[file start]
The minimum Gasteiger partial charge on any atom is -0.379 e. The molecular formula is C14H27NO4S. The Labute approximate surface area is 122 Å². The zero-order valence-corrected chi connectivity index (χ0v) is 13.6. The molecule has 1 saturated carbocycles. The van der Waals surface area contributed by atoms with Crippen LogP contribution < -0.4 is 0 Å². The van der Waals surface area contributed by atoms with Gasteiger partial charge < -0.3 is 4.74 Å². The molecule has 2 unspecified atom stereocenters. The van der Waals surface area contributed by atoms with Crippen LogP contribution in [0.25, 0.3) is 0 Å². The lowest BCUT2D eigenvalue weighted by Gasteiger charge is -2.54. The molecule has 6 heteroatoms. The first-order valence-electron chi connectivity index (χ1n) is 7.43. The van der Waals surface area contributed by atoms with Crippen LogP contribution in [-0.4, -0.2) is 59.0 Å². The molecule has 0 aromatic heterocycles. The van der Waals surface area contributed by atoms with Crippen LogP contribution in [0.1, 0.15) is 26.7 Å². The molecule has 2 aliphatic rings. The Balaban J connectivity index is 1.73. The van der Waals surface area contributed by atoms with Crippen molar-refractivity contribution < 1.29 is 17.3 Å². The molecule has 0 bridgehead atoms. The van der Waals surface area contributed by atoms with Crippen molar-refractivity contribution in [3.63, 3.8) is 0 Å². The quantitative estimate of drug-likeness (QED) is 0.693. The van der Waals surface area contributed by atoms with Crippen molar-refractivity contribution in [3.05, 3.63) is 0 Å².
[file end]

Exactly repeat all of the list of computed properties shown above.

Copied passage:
The minimum Gasteiger partial charge on any atom is -0.379 e. The molecular formula is C14H27NO4S. The Labute approximate surface area is 122 Å². The zero-order valence-corrected chi connectivity index (χ0v) is 13.6. The molecule has 1 saturated carbocycles. The van der Waals surface area contributed by atoms with Crippen LogP contribution < -0.4 is 0 Å². The van der Waals surface area contributed by atoms with Gasteiger partial charge < -0.3 is 4.74 Å². The molecule has 2 unspecified atom stereocenters. The van der Waals surface area contributed by atoms with Crippen LogP contribution in [0.25, 0.3) is 0 Å². The lowest BCUT2D eigenvalue weighted by Gasteiger charge is -2.54. The molecule has 6 heteroatoms. The first-order valence-electron chi connectivity index (χ1n) is 7.43. The van der Waals surface area contributed by atoms with Crippen LogP contribution in [-0.4, -0.2) is 59.0 Å². The molecule has 0 aromatic heterocycles. The van der Waals surface area contributed by atoms with Crippen LogP contribution in [0.1, 0.15) is 26.7 Å². The molecule has 2 aliphatic rings. The Balaban J connectivity index is 1.73. The van der Waals surface area contributed by atoms with Crippen molar-refractivity contribution < 1.29 is 17.3 Å². The molecule has 0 bridgehead atoms. The van der Waals surface area contributed by atoms with Crippen molar-refractivity contribution in [3.63, 3.8) is 0 Å². The quantitative estimate of drug-likeness (QED) is 0.693. The van der Waals surface area contributed by atoms with Crippen molar-refractivity contribution in [3.05, 3.63) is 0 Å².